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26 of 27 people found the following review helpful By Hugh Pearson on November 30, 2002
Format: Paperback
I purchased this book several years back, as part of the research for my second book. I cannot recommend any book more highly. Anyone interested at all in African American life from the 1880s to the 1930s (particularly as it was lived in New York City from about 1899 to the Harlem Renaissance) should buy it. There is not a more fascinating autobiography in print anywhere! And the life of this man! He was the founder of the first high school for African Americans in the state of Florida, located in Jacksonville (the high school my own mother would attend); the first African American to pass the bar exam in the state of Florida; part of the first successful African American Broadway composing team (after he left Jacksonville and moved to New York City); composer of the lyrics to, "Lift Every Voice and Sing," the song long considered the African American national anthem (his brother Rosamond composed the music); a consulate in Nicaragua and Venezuela; the first executive secretary of the NAACP, in which capacity he pioneered anti-lynching legislation (though he was unsuccessful in seeing it pass, the effort is described in the book, and is a fascinating lesson in the machinations of Congressional politics in the 1920s); author of groundbreaking fiction such as, "The Autobiography of an Ex-Coloured Man"; author of the nonfiction classic, "Black Manhattan." The list goes on... His accomplishments, his dignity and intelligence were stunning, simply awe inspiring. And it is a real shame, an indication of how troubled our culture is, that Hollywood has never made a movie about his life, and he is barely mentioned as a key figure who shaped American culture (notice I didn't say African American culture, I said AMERICAN CULTURE). To everyone reading this review, BUY THIS BOOK.Read more ›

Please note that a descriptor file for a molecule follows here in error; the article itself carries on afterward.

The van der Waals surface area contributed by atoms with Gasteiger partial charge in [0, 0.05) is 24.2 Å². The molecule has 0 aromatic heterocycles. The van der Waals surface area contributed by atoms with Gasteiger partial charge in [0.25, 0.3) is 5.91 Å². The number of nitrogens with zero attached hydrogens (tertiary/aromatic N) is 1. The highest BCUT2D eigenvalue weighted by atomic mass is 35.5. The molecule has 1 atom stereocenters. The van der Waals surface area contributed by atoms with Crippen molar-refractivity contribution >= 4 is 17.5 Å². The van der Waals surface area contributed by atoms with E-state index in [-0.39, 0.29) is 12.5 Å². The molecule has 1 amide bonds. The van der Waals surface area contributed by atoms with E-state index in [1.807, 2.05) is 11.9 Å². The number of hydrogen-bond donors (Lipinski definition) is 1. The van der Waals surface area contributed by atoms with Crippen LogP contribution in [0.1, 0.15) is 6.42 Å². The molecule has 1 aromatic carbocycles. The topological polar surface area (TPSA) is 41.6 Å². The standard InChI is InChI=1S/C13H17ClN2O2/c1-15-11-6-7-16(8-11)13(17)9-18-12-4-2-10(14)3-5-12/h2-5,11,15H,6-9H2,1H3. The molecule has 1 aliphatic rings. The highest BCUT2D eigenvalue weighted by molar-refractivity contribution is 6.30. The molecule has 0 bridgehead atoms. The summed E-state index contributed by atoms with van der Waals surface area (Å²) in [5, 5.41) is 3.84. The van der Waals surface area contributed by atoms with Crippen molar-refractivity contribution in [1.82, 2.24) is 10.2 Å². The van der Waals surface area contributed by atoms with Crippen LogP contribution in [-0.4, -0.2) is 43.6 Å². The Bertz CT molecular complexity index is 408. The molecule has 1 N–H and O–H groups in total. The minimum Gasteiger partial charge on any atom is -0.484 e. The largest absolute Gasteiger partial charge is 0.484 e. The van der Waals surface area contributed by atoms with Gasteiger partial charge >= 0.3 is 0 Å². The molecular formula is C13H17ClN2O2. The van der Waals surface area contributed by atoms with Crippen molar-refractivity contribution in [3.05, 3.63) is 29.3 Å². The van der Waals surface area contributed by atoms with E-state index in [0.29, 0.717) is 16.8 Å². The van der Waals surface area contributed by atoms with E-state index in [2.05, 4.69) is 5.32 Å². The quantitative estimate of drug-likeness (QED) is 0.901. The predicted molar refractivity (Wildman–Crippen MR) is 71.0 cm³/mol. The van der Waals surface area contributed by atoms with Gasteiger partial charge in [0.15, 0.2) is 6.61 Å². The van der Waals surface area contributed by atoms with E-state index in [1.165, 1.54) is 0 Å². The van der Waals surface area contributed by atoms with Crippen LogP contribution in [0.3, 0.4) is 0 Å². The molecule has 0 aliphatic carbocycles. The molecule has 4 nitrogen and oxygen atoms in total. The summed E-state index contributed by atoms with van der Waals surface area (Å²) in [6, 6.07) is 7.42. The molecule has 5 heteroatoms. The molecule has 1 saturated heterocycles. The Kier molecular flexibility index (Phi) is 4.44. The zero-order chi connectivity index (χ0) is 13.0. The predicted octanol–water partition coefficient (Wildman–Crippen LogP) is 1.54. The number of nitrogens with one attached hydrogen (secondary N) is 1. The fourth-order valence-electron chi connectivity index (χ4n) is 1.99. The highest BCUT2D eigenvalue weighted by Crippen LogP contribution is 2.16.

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22 of 23 people found the following review helpful By Robin Friedman HALL OF FAMETOP 100 REVIEWERVINE VOICE on April 12, 2005
Format: Paperback
Many novels of the African-American experience in the United States use the theme of "passing". These novels generally involve a light-complexioned African-American who can "pass" for white. Among other things, novels based on a theme of "passing" allow the character and the author to comment upon black-white relationships in the United States from both sides -- from the black experience and from the white experience.

Both white and black authors have made extensive use of the theme of "passing". The earliest novel involving "passing" of which I am aware is by William Dean Howells in his short 1891 book, "An Imperative Duty" which dealt with an inter-racial marriage. The African-American novelist Nella Larsen wrote a novel titled "Passing" set in the Harlem Renaissance. More recently, Philip Roth's novel "The Human Stain" involves the story of Professor Coleman Silk, a distinguished academic and student of the classics who passes for many years as white.

Coleman Silk is the successor to the protagonist of James Weldon Johnson's only novel, "The Autobiography of an ex-colored Man" written in 1912. The unnamed protagonist of the book is an individual, like Roth's character Coleman Silk, with great intellectual and artistic gifts who is torn between the opportunities open to him as an, apparently, white person and his strong sense of black identity. Like Coleman Silk and the characters in most novels involving the theme of "passing", Johnson's protagonist marries a white woman and lives a life plagued with guilt regarding his abandonment of his heritage as an African-American. Johnson's short novel is, to my mind, the best written on the theme of "passing", and it is a fine novel indeed. The book initially was published anonymously.